Working with a tiny budget is not as impossible as you may think. Even if you account for your daily but necessary expenses like commute and lunch money, it is still possible for you to set more money aside as long as you’re resourceful. What can you do to limit your spending as much as possible? Are there any expenses that you can avoid altogether? For a sample reference, check out our tipid tips below:
1. Problem: Commute woes: Your expenses to and fro work amount to P100 per day.
Solution: Cut your expenses in half by stripping down to the bare essentials. Do you usually take a trike from your house to your village gate? Ask yourself if you really need to take that five-minute jeepney ride from your place to the MRT, and try walking instead. Ditch your usual taxi ride, but if you must, split the fare with a colleague who lives within the same neighborhood.
Expected output: Approximately P50 (from P100 per day)
2. Problem: You can’t function without your coffee.
Solution: Try to barter with your colleagues. Tell your co-worker that you’ll help her with her tasks (provided that you’re already done with your responsibilities) for a good cup of caramel latte. You can also try trading your own prized assets (instant cup noodles, anyone?) for some coffee sachets.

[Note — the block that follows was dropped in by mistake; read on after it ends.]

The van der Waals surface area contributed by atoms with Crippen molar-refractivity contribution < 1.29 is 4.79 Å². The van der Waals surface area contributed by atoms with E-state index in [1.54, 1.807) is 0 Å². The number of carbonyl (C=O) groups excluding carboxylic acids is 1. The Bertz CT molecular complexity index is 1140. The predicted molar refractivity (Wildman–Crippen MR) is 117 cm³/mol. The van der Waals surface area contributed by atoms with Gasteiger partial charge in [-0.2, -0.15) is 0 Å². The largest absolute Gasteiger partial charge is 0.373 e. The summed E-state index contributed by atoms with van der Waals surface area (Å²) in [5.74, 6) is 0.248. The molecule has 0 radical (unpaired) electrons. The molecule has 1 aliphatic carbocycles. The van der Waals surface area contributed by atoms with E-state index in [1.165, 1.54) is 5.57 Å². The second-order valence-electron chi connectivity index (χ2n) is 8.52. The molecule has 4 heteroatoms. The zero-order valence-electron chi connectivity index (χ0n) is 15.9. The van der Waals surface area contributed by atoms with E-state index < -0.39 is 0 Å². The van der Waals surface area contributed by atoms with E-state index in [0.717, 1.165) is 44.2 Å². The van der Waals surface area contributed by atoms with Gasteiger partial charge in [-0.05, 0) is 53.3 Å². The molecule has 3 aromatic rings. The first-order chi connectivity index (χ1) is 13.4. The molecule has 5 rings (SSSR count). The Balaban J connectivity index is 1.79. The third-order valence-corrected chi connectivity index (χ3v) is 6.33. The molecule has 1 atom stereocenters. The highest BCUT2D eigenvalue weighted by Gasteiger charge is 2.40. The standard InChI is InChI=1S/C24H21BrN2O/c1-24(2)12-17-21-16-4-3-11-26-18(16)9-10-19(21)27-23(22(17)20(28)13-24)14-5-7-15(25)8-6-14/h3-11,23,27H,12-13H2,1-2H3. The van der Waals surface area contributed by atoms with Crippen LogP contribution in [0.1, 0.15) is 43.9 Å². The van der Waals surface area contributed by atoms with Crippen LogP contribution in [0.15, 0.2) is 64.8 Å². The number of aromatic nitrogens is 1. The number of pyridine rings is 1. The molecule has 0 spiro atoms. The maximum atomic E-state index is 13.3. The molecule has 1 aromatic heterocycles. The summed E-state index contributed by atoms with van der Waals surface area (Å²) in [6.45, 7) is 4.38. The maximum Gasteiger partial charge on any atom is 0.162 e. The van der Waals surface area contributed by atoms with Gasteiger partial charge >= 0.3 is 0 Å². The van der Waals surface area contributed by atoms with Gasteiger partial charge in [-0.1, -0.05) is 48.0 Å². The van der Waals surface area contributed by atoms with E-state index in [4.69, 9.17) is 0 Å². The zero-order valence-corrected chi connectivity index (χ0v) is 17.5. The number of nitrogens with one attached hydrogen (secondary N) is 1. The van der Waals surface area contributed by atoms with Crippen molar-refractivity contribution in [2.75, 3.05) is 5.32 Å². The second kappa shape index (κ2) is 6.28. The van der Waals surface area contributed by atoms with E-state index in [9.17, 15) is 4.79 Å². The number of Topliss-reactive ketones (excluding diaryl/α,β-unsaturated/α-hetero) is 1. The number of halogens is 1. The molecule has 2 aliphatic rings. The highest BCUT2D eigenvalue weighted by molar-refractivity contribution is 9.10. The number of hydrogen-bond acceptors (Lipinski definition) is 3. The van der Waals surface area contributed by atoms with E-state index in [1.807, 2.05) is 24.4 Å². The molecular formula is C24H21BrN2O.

Expected output: None (from P10 to P150 per cup)
3. Problem: The cheapest cafeteria meal is P150.
Solution: Bring baon to work. Buying the ingredients from the grocery is definitely cheaper than paying for a full meal. Don’t have time to pack your own lunch? Arrange a business deal with your sister or any member of the family to do it for you.
Expected output: Roughly P50 for a meal (from P150 per meal)
4. Problem: You need to stay hydrated at work (which costs you around P50-60 for two bottles of water per day).
Solution: Bring your own tumbler to work and join the water cooler community at the office. Not only will this save you a relatively significant amount of money, but it's also a great way to keep you from buying those prepackaged juices at the nearest convenience store.
Expected output: Around P20-50 per month (from P50-60 per day)
5. Problem: Even after cutting down your work expenses, you ultimately can’t hold on to your money.
Solution: Pay yourself first. Think of yourself as an employee who needs to be paid a certain amount (a.k.a. all your savings) every day. This way, you won’t find yourself thinking of things to spend your money on!
Expected output: None
(Illustration by Sabrina Lajara)